Yield: 6 servings

Tuesday, June 12, 2012


What a week it's been. Three of us - one after another - have been under the weather in the worst way. I hope the fourth person in our household dodges the bullet. Yesterday when Cal was home, sleeping and reading in my bed he idly wondered if others have a bed as special as this one; said that he couldn't imagine one nicer. We must be really lucky to have it, said he. Whenever I remember my grandmother Louise, more often than not I also think of the swivel chair that was in her bedroom, and the back door with its sunbeam-shaped windows. I wonder what pieces of home they'll carry with them throughout their life.

Sunday, June 10, 2012

one Sunday evening in June

Friday, June 8, 2012

for all the years

This year I’m one of the room parents for Cal's first grade class. Everyone loves his teacher. As Cal said on the way home from the end-of-the-year picnic earlier this week, "I wish Andrew could be my teacher for all the years.” I agree. As a gift from the class, I put together a basket of food-related items for him, as he loves to cook, and included a batch of granola.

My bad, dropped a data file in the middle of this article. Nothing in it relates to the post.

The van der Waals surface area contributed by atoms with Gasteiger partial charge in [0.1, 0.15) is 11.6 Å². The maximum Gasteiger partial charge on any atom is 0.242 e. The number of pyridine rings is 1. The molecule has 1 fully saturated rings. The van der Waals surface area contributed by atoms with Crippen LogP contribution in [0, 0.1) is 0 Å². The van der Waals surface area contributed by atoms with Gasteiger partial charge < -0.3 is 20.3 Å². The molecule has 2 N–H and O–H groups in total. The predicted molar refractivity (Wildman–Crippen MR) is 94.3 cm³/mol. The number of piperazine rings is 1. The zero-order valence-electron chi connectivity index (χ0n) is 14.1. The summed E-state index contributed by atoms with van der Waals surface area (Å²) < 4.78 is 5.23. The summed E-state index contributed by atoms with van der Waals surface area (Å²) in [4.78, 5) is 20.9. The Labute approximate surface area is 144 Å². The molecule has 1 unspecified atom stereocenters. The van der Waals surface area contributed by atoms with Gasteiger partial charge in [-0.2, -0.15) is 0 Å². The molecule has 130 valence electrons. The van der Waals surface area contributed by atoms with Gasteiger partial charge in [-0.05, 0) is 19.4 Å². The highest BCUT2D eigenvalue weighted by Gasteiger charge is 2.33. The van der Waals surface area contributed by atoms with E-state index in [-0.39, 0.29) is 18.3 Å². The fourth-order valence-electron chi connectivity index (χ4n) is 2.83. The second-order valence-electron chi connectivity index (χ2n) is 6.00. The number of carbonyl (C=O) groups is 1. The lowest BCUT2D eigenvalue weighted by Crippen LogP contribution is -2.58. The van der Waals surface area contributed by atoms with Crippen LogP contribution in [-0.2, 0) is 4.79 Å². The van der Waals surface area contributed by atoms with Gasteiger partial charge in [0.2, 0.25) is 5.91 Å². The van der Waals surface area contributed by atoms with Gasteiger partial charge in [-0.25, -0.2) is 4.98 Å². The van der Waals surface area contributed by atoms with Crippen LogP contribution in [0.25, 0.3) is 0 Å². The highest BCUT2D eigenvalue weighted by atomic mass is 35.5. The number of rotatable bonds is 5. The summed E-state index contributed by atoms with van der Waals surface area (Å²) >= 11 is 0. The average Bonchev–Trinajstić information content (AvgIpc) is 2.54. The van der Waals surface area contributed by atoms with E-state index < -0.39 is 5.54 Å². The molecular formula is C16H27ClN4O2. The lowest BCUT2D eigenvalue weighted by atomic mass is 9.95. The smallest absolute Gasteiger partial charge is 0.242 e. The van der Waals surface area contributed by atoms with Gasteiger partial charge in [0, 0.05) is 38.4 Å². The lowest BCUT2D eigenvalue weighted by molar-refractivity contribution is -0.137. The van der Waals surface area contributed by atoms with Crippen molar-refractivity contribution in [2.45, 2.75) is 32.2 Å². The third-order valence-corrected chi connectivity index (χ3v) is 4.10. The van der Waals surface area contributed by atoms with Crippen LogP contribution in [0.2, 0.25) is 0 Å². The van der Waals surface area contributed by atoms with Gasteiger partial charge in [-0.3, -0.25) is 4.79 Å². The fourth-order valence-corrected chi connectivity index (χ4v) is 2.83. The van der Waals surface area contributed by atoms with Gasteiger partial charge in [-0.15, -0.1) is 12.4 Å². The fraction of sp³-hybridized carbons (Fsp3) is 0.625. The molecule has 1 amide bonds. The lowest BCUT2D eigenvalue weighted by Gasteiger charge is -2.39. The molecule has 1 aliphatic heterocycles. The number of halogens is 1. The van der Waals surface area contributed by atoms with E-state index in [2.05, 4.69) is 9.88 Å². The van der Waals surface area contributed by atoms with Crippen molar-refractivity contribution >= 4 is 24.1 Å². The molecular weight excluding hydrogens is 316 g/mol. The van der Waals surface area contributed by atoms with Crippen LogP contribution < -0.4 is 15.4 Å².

I've written about Kim Boyce and her book here before. There are at least as many granola recipes out there as there are boxes of cereal on the shelves at the supermarket, and I would venture to say I’d probably like them all. I like it every way - with seeds and nuts and dried fruits of all kinds - but this combination of chewy dried blueberries, toasted pecans, and shredded coconut is magic.

Kim explains that the idea of boiling down the syrup is to get an intense maple flavor without the granola becoming overly sweet. I’ve substituted some of the wheat bran called for and added flaxseed meal to the mix, as it is such a nutritional power house.

Your house will smell amazing for hours.

Maple Pecan Granola
slightly adapted from Good to the Grain by Kim Boyce

Dry Mix:

2 cups pecan halves
3 cups rolled oats (or any rolled flakes such as spelt, rye or barley)
2 cups natural unsweetened shredded coconut
¼ cup wheat bran
¼ cup flaxseed meal


1 cup maple syrup
2 ounces (1/2 stick) butter, cut into small pieces
1 teaspoon kosher salt
1 1/2 cups dried blueberries

Heat your oven to 325 degrees. Spread the pecans onto a baking sheet and toast for 20 to 25 minutes, stirring halfway through, until light golden brown.

Butter two rimmed baking sheets or a large roasting pan.

Measure the oats, coconut, wheat bran, flaxseed meal, and toasted pecans into a large bowl and toss them together. Squeeze half the pecans to break some into small pieces.